Acute lack of supply keeps average house prices up – but only just

House price inflation continued to slow in September, Halifax has revealed. House prices did go up last month, but by just 0.1% on August.

The lender’s latest house price index recorded average prices at £214,024 for September, up 5.8% annually, which is down from 6.9% in August.

On a quarterly basis prices fell 0.1%, their lowest recording since a 0.3% drop in November 2012, but the tiny 0.1% rise on August bucked a trend of consecutive monthly falls.

Martin Ellis, housing economist for Halifax, said: “The housing market has followed a steady downward trend over the past six months with clear evidence of both a softening in activity levels and an easing in house price inflation.

“The reduction in annual house price growth from a peak of 10% in March to 5.8% six months later remains in line with our forecast at the end of 2015.

“A lengthy period where house prices have risen more rapidly than earnings has put pressure on affordability, therefore constraining demand. Very low mortgage rates and a shortage of properties available for sale should, however, help support price levels over the coming months.”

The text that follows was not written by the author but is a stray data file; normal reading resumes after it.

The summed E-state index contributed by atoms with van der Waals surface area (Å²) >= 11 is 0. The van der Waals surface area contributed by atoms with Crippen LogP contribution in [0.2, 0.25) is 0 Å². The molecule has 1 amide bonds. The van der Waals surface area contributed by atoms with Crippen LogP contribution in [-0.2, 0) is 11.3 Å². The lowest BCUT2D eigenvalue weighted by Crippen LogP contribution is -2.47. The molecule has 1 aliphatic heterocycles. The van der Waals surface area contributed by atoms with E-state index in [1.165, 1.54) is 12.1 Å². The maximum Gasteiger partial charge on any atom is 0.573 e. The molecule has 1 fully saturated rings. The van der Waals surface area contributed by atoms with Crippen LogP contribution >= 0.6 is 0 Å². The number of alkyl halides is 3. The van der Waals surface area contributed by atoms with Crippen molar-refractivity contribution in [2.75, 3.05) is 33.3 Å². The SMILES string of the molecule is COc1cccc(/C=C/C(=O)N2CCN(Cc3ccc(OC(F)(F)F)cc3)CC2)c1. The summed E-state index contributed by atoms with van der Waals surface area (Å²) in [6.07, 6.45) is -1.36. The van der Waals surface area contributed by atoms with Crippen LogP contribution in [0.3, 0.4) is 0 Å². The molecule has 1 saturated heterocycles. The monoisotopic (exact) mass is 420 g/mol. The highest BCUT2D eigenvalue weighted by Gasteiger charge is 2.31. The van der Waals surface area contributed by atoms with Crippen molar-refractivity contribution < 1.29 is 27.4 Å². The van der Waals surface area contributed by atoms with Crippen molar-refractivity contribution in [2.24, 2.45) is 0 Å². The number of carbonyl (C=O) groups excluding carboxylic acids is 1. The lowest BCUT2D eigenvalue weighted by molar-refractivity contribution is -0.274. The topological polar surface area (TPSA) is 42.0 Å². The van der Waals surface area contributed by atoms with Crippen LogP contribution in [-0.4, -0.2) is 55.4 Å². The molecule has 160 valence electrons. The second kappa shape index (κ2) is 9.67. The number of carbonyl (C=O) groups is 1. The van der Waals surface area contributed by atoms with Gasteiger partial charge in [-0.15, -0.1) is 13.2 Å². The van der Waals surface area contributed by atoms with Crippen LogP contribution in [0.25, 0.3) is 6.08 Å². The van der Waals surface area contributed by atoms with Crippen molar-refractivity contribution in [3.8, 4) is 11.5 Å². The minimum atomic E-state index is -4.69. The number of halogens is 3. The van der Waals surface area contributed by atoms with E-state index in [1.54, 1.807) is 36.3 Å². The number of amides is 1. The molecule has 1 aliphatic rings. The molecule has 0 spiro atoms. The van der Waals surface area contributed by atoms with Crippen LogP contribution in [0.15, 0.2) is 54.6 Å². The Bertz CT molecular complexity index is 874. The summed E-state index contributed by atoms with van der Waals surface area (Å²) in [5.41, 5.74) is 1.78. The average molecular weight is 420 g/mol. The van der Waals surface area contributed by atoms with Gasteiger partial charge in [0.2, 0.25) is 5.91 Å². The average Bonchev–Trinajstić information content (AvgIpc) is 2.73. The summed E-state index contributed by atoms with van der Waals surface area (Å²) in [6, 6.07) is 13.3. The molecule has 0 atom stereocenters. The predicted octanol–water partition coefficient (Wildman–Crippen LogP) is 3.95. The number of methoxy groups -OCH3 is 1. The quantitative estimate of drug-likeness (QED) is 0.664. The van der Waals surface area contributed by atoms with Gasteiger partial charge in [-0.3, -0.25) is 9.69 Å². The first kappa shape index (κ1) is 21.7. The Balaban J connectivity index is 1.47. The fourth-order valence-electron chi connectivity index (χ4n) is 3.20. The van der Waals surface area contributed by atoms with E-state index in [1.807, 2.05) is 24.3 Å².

Ben Madden, managing director of the estate agents Thorgills, said: “After the Stamp Duty tax hit for landlords and second-home owners, and the shock Brexit vote, it’s no surprise the market has cooled down over the past six months.

“The collapse in the market many predicted simply hasn’t materialised and the reason for this is the acute lack of supply, exceptionally low mortgage rates and an economy and consumer that, as yet, appear to be holding up despite the political uncertainty.

“It’s nevertheless a peculiar and uncertain market. Generally speaking, buyers feel it’s their market, but the longer the economy holds up in the aftermath of Brexit the more the market may begin to favour sellers.

“Sellers and buyers alike will already have an eye on Article 50 and its potential to be another bump in the road. But again, who it favors is as yet unknown. The pendulum of market power could swing either way.

“We’re in a kind of no man’s land where both buyers and sellers have their own reasons to stand firm. As a result, transaction levels have slowed.”